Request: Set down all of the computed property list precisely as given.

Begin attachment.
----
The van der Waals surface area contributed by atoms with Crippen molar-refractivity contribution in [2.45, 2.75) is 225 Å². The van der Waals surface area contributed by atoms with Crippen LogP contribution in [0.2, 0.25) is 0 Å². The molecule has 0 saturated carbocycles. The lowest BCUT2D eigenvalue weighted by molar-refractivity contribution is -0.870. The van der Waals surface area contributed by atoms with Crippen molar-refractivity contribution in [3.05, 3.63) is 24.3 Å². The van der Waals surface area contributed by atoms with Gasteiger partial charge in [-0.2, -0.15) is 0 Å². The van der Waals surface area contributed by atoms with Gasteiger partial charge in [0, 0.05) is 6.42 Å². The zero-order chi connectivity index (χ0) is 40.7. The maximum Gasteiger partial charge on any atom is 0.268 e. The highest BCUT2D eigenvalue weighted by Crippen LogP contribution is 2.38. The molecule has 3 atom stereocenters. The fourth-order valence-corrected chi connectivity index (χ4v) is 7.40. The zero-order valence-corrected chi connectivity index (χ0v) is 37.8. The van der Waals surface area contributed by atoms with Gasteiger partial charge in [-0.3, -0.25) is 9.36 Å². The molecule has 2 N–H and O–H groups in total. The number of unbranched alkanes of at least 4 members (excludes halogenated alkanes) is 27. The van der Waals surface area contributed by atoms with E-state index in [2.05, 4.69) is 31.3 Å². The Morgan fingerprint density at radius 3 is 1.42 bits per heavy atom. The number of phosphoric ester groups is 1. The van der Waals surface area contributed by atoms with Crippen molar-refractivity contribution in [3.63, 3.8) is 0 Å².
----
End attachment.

The van der Waals surface area contributed by atoms with Crippen molar-refractivity contribution in [2.45, 2.75) is 225 Å². The van der Waals surface area contributed by atoms with Crippen LogP contribution in [0.2, 0.25) is 0 Å². The molecule has 0 saturated carbocycles. The lowest BCUT2D eigenvalue weighted by molar-refractivity contribution is -0.870. The van der Waals surface area contributed by atoms with Crippen molar-refractivity contribution in [3.05, 3.63) is 24.3 Å². The van der Waals surface area contributed by atoms with Gasteiger partial charge in [-0.2, -0.15) is 0 Å². The van der Waals surface area contributed by atoms with Gasteiger partial charge in [0, 0.05) is 6.42 Å². The zero-order chi connectivity index (χ0) is 40.7. The maximum Gasteiger partial charge on any atom is 0.268 e. The highest BCUT2D eigenvalue weighted by Crippen LogP contribution is 2.38. The molecule has 3 atom stereocenters. The fourth-order valence-corrected chi connectivity index (χ4v) is 7.40. The zero-order valence-corrected chi connectivity index (χ0v) is 37.8. The van der Waals surface area contributed by atoms with Gasteiger partial charge in [-0.3, -0.25) is 9.36 Å². The molecule has 2 N–H and O–H groups in total. The number of unbranched alkanes of at least 4 members (excludes halogenated alkanes) is 27. The van der Waals surface area contributed by atoms with E-state index in [2.05, 4.69) is 31.3 Å². The Morgan fingerprint density at radius 3 is 1.42 bits per heavy atom. The number of phosphoric ester groups is 1. The van der Waals surface area contributed by atoms with Crippen molar-refractivity contribution in [3.63, 3.8) is 0 Å².